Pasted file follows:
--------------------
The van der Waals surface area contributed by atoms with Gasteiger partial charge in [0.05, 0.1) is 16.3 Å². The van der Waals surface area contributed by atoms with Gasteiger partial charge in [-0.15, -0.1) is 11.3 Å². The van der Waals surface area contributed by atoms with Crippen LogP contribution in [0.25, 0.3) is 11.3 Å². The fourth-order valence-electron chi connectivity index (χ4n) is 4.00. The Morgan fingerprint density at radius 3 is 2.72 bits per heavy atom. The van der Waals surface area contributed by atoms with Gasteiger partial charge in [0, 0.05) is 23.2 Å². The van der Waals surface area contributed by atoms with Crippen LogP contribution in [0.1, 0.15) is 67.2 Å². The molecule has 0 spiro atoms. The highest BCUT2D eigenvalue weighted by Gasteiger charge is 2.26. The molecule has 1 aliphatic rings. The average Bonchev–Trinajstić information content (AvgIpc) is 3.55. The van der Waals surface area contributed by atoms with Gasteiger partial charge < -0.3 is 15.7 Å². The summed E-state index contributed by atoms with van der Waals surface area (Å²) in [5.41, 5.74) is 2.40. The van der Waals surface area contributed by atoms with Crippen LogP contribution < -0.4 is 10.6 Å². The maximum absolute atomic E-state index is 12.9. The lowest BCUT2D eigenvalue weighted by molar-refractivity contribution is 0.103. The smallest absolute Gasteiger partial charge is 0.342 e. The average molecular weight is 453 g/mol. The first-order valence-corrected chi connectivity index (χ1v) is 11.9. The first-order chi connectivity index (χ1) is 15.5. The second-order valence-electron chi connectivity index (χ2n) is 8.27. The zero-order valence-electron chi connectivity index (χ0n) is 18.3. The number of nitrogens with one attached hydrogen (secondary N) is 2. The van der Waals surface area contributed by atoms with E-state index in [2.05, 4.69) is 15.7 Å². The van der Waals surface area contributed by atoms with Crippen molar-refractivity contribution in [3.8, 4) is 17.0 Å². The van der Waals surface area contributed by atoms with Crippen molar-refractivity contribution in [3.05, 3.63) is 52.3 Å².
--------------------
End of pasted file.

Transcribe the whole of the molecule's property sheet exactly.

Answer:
The van der Waals surface area contributed by atoms with Gasteiger partial charge in [0.05, 0.1) is 16.3 Å². The van der Waals surface area contributed by atoms with Gasteiger partial charge in [-0.15, -0.1) is 11.3 Å². The van der Waals surface area contributed by atoms with Crippen LogP contribution in [0.25, 0.3) is 11.3 Å². The fourth-order valence-electron chi connectivity index (χ4n) is 4.00. The Morgan fingerprint density at radius 3 is 2.72 bits per heavy atom. The van der Waals surface area contributed by atoms with Gasteiger partial charge in [0, 0.05) is 23.2 Å². The van der Waals surface area contributed by atoms with Crippen LogP contribution in [0.1, 0.15) is 67.2 Å². The molecule has 0 spiro atoms. The highest BCUT2D eigenvalue weighted by Gasteiger charge is 2.26. The molecule has 1 aliphatic rings. The average Bonchev–Trinajstić information content (AvgIpc) is 3.55. The van der Waals surface area contributed by atoms with Gasteiger partial charge < -0.3 is 15.7 Å². The summed E-state index contributed by atoms with van der Waals surface area (Å²) in [5.41, 5.74) is 2.40. The van der Waals surface area contributed by atoms with Crippen LogP contribution < -0.4 is 10.6 Å². The maximum absolute atomic E-state index is 12.9. The lowest BCUT2D eigenvalue weighted by molar-refractivity contribution is 0.103. The smallest absolute Gasteiger partial charge is 0.342 e. The average molecular weight is 453 g/mol. The first-order valence-corrected chi connectivity index (χ1v) is 11.9. The first-order chi connectivity index (χ1) is 15.5. The second-order valence-electron chi connectivity index (χ2n) is 8.27. The zero-order valence-electron chi connectivity index (χ0n) is 18.3. The number of nitrogens with one attached hydrogen (secondary N) is 2. The van der Waals surface area contributed by atoms with E-state index in [2.05, 4.69) is 15.7 Å². The van der Waals surface area contributed by atoms with Crippen molar-refractivity contribution in [3.8, 4) is 17.0 Å². The van der Waals surface area contributed by atoms with Crippen molar-refractivity contribution in [3.05, 3.63) is 52.3 Å².